Down the corridor, Hester was sponging Martha Serrailler’s face and retying her ribbon.

‘Make you look lovely for the ball, Your Royal Highness.’

On a whim, she took one of the bright red flowers out of the bouquet on the table and pinned it in the girl’s soft, blonde hair.

‘You’re my beauty,’ she said. ‘Who’s my beauty?’

Martha did not move.

In the bungalow, the parrot Elvis made his train noise quite suddenly, making Rosa start in her chair. They were playing Racing Demon.

‘Bugger off.’

‘Elvis, I’ll put your cloth on. I won’t have swearing.’

‘God save the Queen.’

‘Yes, that’s better. We love Her Majesty, don’t we?’

‘Did you see that picture of Prince William in the Mail? Image of his mother, the way he looks down all shy, you know.’

‘I like William.’

‘Well, I like Charles. He does such a lot of good things you never hear about … all that stuff with young people, and trying to stop them putting up too many of those skyscrapers.’

‘Sod me, sod me, sod me.’

‘Right, that’s it, I warned you.’

Shirley picked up the red velour cover and dropped it on to the parrot cage.

‘Never surrender,’ Elvis said before descending into silence and the dark.

They stayed up until eleven, watching television, talking about royalty, playing cards. At ten, Shirley had brought out the bottle of Harvey’s Bristol Cream for their usual glass.

‘I always thought chapel people were teetotal,’ Rosa said.

‘That’s Methodist chapel … English … that’s nothing to do with us.’


‘Wine that gladdens the heart of man.’ Shirley held her glass up.


‘Oh good, it’s Huw Edwards,’ Rosa said as the news came on.

The wind blew more strongly, lashing the trees. One or two cars came up the drive, rain streaming sideways in the headlights. One or two of the residents had visitors. There were no rules, people could come and go as they wished. It made the place more like a home than a ‘home’, Matron Scudder said.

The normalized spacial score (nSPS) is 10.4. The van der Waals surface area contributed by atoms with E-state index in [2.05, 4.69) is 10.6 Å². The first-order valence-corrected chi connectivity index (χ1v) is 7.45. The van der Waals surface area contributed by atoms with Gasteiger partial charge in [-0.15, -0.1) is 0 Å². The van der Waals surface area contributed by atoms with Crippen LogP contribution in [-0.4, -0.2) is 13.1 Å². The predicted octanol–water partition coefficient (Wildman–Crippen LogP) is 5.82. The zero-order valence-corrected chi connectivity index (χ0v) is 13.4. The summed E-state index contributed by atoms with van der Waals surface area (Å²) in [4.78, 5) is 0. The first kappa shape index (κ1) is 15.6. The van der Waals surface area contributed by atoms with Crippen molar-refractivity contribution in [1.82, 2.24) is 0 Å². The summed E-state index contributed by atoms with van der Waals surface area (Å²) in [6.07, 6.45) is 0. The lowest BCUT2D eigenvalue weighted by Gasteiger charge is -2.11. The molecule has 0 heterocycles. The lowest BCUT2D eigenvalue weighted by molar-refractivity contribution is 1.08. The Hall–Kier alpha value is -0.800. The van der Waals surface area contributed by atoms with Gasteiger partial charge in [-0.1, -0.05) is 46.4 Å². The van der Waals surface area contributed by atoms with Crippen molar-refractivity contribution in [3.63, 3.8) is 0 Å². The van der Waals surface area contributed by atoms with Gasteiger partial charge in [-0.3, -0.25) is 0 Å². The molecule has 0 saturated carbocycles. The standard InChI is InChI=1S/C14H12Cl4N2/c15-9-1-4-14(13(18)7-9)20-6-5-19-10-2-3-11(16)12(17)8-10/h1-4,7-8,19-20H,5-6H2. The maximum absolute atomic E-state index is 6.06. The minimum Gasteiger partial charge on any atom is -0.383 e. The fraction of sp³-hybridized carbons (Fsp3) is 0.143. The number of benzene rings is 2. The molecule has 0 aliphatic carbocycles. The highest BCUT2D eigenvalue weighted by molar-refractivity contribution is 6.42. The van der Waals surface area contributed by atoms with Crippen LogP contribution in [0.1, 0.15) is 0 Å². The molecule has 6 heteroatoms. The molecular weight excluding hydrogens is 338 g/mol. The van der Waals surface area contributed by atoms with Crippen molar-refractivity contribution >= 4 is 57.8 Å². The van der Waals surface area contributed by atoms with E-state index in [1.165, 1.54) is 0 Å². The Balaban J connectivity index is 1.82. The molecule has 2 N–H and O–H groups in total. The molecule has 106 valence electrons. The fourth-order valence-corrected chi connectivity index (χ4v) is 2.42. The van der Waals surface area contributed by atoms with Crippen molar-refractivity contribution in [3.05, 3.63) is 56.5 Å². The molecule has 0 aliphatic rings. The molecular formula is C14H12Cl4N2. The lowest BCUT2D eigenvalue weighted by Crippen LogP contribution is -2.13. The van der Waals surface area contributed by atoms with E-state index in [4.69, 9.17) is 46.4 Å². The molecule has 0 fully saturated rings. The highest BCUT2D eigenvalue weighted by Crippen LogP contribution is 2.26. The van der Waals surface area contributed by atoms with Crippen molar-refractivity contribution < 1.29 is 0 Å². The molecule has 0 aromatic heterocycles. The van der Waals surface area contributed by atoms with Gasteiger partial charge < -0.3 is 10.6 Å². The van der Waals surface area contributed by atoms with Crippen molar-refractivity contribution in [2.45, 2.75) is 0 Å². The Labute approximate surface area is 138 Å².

The corridors were quiet. Some slept. The drinks were finished, the drugs given out. Lamps were still on beside beds here and there but the lounge and the conservatory were empty, the chairs set back against the walls ready for the morning cleaners.

In the hall, the bright fish swam soothingly in their neon tank among the little trees of vivid weed.

Shirley and Rosa were in bed by ten past eleven, asleep not much later. They were on early shift, which was how the rota worked. Both would finish at two the following afternoon and then have thirty-six hours off.

The last visitor’s car drove away. The lights began to go out.

The storm worsened.


Tuesday morning and an overcast sky. Rain threatening. In Sorrel Drive a police van and two cars arrived at seven, a few yards from the house of Alan and Marilyn Angus. In a blue Ford Focus behind them, Hugo Pears, ashen-faced and anxious, sitting between his parents.